Catherine Meyer, Baroness Meyer

Meyer in 2020

Catherine Irene Jacqueline Meyer, Baroness Meyer,[1] CBE (née Laylle; born 26 January 1953) is a British Life Peer and a former business woman. She is the widow of Sir Christopher Meyer, the former British Ambassador to the United States. In 1999, she founded the charity PACT, now Action Against Abduction. In October 2020, she was appointed as the Prime Minister's Trade Envoy to Ukraine.[2]


Meyer was educated at the French Lycée in London, the School of Slavonic and East European Studies and the London School of Economics. She began her career in financial services and became a licensed commodity broker in 1979, working for Merrill Lynch, Dean Witter and E.F. Hutton.

Biography and child advocacy

Despite her having custody of the children, her German ex-husband refused to return them to London after a summer holiday visit in 1994.[3] This led to her almost decade-long legal battle in the German and English courts to gain access to her sons.[4] Her account of these events is found in her two books.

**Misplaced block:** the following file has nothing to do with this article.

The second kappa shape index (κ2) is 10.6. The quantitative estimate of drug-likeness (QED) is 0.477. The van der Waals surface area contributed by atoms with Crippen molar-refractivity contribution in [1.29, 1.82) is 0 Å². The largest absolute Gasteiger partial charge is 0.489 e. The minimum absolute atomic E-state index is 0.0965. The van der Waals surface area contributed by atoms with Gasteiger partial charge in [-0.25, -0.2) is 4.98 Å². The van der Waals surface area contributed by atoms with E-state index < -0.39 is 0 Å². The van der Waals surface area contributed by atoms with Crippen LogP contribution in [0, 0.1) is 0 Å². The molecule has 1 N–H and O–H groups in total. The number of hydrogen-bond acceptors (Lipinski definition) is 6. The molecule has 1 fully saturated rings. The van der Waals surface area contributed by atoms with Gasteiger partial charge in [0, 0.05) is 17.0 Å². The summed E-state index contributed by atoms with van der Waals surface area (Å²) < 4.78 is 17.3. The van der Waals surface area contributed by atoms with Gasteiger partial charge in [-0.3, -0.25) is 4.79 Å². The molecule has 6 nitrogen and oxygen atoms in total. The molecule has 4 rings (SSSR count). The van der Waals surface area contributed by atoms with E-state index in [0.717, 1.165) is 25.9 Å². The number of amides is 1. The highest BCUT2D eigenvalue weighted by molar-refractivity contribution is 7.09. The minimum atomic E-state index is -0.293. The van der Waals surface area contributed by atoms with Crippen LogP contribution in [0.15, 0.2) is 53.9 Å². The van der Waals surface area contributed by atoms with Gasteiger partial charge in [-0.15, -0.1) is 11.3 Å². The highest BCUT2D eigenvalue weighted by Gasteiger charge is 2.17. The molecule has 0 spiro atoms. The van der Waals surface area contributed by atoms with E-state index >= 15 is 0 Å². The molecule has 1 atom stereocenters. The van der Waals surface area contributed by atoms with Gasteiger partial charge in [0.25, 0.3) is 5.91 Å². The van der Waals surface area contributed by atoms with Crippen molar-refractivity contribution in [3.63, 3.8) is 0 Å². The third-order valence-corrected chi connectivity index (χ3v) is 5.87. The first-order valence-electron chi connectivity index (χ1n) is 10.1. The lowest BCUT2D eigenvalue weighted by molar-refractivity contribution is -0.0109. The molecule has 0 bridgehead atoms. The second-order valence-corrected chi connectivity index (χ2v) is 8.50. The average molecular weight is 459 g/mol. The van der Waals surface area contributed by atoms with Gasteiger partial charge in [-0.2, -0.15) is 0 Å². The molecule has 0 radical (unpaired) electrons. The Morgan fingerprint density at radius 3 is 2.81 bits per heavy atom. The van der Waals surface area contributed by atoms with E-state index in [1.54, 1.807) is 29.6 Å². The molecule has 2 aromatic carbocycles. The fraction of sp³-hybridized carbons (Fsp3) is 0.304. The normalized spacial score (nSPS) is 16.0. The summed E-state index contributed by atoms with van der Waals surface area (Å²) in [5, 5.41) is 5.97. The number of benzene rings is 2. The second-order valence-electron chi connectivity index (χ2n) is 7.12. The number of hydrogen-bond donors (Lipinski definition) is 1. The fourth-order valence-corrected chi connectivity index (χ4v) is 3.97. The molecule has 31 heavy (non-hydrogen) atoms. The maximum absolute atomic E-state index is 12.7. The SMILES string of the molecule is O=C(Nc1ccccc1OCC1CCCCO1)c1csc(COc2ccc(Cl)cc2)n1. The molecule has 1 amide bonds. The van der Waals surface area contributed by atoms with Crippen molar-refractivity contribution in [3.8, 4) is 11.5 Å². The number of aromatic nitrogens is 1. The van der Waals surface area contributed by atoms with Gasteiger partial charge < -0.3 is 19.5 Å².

In October 1997, she married Christopher Meyer on the eve of his departure to Washington to become British Ambassador to the United States. During their five and a half years in America, she campaigned against international parental child abduction alongside a number of American parents in a similar situation with Germany.[5]

In 1998, she co-founded with Ernie Allen the International Centre for Missing & Exploited Children (ICMEC),.[6] In 2000, she established her own organisation PACT, renamed Action Against Abduction (AAA) in 2015, affiliated to NCMEC and ICMEC.

During her time in Washington D.C., Meyer co-chaired with Ernie Allen two international conferences on improving the effectiveness of the Hague Convention on the Civil Aspects of International Child Abduction[7] and gave evidence to committees of the United States House of Representatives and the US Senate[8] which led to several concurrent resolutions urging better compliance by certain signatory states, including Germany,[9] with the Hague Convention 1996; and persuaded both Presidents Clinton and Bush to raise with the German Chancellor cases of parental child abduction to Germany, including her own.[10]

She has also taken her campaign against international parental child abduction to Europe, giving evidence before the Belgian Senate;[11] successfully lobbying the EU to tighten its rules against parental child abduction;[12] and, together with ICMEC, persuading the Permanent Bureau of the Hague Convention to produce a good practice guide to the implementation of the Convention.[13]